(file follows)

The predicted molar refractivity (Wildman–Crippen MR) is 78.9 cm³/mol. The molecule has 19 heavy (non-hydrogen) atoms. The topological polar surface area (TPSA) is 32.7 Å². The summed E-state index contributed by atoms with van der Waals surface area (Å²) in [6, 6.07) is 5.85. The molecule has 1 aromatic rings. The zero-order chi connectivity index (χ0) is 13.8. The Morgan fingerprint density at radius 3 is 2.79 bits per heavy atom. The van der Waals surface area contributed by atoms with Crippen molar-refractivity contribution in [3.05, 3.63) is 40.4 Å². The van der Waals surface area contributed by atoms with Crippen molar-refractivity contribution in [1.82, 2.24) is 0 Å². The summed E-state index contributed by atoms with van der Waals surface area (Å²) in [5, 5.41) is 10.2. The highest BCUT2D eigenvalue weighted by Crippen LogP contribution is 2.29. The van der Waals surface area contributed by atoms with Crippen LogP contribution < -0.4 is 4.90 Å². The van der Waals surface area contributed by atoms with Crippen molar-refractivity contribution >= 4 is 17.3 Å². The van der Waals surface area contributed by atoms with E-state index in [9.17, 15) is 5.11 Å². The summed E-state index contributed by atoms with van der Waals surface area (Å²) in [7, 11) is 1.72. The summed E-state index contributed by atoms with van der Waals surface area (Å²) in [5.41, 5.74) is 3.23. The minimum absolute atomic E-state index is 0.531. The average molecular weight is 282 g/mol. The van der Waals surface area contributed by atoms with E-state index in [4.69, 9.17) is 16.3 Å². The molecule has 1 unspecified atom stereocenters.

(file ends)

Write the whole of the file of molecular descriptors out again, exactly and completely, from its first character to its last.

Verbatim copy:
The predicted molar refractivity (Wildman–Crippen MR) is 78.9 cm³/mol. The molecule has 19 heavy (non-hydrogen) atoms. The topological polar surface area (TPSA) is 32.7 Å². The summed E-state index contributed by atoms with van der Waals surface area (Å²) in [6, 6.07) is 5.85. The molecule has 1 aromatic rings. The zero-order chi connectivity index (χ0) is 13.8. The Morgan fingerprint density at radius 3 is 2.79 bits per heavy atom. The van der Waals surface area contributed by atoms with Crippen molar-refractivity contribution in [3.05, 3.63) is 40.4 Å². The van der Waals surface area contributed by atoms with Crippen molar-refractivity contribution in [1.82, 2.24) is 0 Å². The summed E-state index contributed by atoms with van der Waals surface area (Å²) in [5, 5.41) is 10.2. The highest BCUT2D eigenvalue weighted by Crippen LogP contribution is 2.29. The van der Waals surface area contributed by atoms with Crippen LogP contribution < -0.4 is 4.90 Å². The van der Waals surface area contributed by atoms with Crippen molar-refractivity contribution >= 4 is 17.3 Å². The van der Waals surface area contributed by atoms with E-state index in [9.17, 15) is 5.11 Å². The summed E-state index contributed by atoms with van der Waals surface area (Å²) in [7, 11) is 1.72. The summed E-state index contributed by atoms with van der Waals surface area (Å²) in [5.41, 5.74) is 3.23. The minimum absolute atomic E-state index is 0.531. The average molecular weight is 282 g/mol. The van der Waals surface area contributed by atoms with E-state index in [4.69, 9.17) is 16.3 Å². The molecule has 1 unspecified atom stereocenters.